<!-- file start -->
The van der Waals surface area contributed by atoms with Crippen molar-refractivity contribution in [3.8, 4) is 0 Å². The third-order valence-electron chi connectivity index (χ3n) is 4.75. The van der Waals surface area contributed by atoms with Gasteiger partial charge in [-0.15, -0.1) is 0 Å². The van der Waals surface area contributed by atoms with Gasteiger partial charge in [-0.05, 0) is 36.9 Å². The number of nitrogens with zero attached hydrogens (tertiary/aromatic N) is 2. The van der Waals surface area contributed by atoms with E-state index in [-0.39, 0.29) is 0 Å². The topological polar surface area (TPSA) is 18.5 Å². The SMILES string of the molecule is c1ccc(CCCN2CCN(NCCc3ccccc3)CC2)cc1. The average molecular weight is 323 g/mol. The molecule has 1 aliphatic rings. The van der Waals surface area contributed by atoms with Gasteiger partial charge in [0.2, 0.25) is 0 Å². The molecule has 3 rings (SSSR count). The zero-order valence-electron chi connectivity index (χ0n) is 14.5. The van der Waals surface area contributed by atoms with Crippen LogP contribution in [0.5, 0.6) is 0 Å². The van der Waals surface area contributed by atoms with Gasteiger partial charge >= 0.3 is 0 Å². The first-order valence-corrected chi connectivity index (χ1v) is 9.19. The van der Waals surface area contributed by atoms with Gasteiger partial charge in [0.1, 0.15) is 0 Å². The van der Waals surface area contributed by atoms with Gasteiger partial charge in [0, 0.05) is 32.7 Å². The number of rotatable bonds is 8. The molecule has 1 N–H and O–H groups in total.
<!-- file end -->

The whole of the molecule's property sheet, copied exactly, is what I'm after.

The van der Waals surface area contributed by atoms with Crippen molar-refractivity contribution in [3.8, 4) is 0 Å². The third-order valence-electron chi connectivity index (χ3n) is 4.75. The van der Waals surface area contributed by atoms with Gasteiger partial charge in [-0.15, -0.1) is 0 Å². The van der Waals surface area contributed by atoms with Gasteiger partial charge in [-0.05, 0) is 36.9 Å². The number of nitrogens with zero attached hydrogens (tertiary/aromatic N) is 2. The van der Waals surface area contributed by atoms with E-state index in [-0.39, 0.29) is 0 Å². The topological polar surface area (TPSA) is 18.5 Å². The SMILES string of the molecule is c1ccc(CCCN2CCN(NCCc3ccccc3)CC2)cc1. The average molecular weight is 323 g/mol. The molecule has 1 aliphatic rings. The van der Waals surface area contributed by atoms with Gasteiger partial charge in [0.2, 0.25) is 0 Å². The molecule has 3 rings (SSSR count). The zero-order valence-electron chi connectivity index (χ0n) is 14.5. The van der Waals surface area contributed by atoms with Crippen LogP contribution in [0.5, 0.6) is 0 Å². The van der Waals surface area contributed by atoms with Gasteiger partial charge >= 0.3 is 0 Å². The first-order valence-corrected chi connectivity index (χ1v) is 9.19. The van der Waals surface area contributed by atoms with Gasteiger partial charge in [0.1, 0.15) is 0 Å². The van der Waals surface area contributed by atoms with Gasteiger partial charge in [0, 0.05) is 32.7 Å². The number of rotatable bonds is 8. The molecule has 1 N–H and O–H groups in total.